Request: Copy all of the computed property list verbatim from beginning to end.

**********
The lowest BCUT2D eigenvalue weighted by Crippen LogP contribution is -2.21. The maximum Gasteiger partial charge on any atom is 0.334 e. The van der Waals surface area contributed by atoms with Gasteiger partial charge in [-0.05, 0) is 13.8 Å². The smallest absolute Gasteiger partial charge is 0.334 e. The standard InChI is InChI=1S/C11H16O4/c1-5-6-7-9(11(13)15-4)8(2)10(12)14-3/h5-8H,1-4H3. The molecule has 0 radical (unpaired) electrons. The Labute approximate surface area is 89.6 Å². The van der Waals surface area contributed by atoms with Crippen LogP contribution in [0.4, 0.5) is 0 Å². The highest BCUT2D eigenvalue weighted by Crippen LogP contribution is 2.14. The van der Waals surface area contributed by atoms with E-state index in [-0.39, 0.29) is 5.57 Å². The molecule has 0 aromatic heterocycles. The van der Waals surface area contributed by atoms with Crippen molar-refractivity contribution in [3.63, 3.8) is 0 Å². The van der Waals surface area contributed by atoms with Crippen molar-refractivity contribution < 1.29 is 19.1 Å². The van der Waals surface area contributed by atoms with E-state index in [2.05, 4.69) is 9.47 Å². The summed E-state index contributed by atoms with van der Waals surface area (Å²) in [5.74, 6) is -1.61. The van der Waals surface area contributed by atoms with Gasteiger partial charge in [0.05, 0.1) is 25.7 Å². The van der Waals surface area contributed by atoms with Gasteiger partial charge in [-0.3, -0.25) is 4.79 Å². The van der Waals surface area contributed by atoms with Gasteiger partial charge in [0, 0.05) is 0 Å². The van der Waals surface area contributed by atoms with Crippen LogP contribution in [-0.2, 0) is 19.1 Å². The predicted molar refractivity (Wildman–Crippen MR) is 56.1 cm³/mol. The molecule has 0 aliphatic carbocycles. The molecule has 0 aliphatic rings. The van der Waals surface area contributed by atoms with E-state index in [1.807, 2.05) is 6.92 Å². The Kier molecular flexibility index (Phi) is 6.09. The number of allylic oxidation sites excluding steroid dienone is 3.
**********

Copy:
The lowest BCUT2D eigenvalue weighted by Crippen LogP contribution is -2.21. The maximum Gasteiger partial charge on any atom is 0.334 e. The van der Waals surface area contributed by atoms with Gasteiger partial charge in [-0.05, 0) is 13.8 Å². The smallest absolute Gasteiger partial charge is 0.334 e. The standard InChI is InChI=1S/C11H16O4/c1-5-6-7-9(11(13)15-4)8(2)10(12)14-3/h5-8H,1-4H3. The molecule has 0 radical (unpaired) electrons. The Labute approximate surface area is 89.6 Å². The van der Waals surface area contributed by atoms with Crippen LogP contribution in [0.4, 0.5) is 0 Å². The highest BCUT2D eigenvalue weighted by Crippen LogP contribution is 2.14. The van der Waals surface area contributed by atoms with E-state index in [-0.39, 0.29) is 5.57 Å². The molecule has 0 aromatic heterocycles. The van der Waals surface area contributed by atoms with Crippen molar-refractivity contribution in [3.63, 3.8) is 0 Å². The van der Waals surface area contributed by atoms with Crippen molar-refractivity contribution < 1.29 is 19.1 Å². The van der Waals surface area contributed by atoms with E-state index in [2.05, 4.69) is 9.47 Å². The summed E-state index contributed by atoms with van der Waals surface area (Å²) in [5.74, 6) is -1.61. The van der Waals surface area contributed by atoms with Gasteiger partial charge in [0.05, 0.1) is 25.7 Å². The van der Waals surface area contributed by atoms with Gasteiger partial charge in [-0.3, -0.25) is 4.79 Å². The van der Waals surface area contributed by atoms with Gasteiger partial charge in [0, 0.05) is 0 Å². The van der Waals surface area contributed by atoms with Crippen LogP contribution in [-0.2, 0) is 19.1 Å². The predicted molar refractivity (Wildman–Crippen MR) is 56.1 cm³/mol. The molecule has 0 aliphatic carbocycles. The molecule has 0 aliphatic rings. The van der Waals surface area contributed by atoms with E-state index in [1.807, 2.05) is 6.92 Å². The Kier molecular flexibility index (Phi) is 6.09. The number of allylic oxidation sites excluding steroid dienone is 3.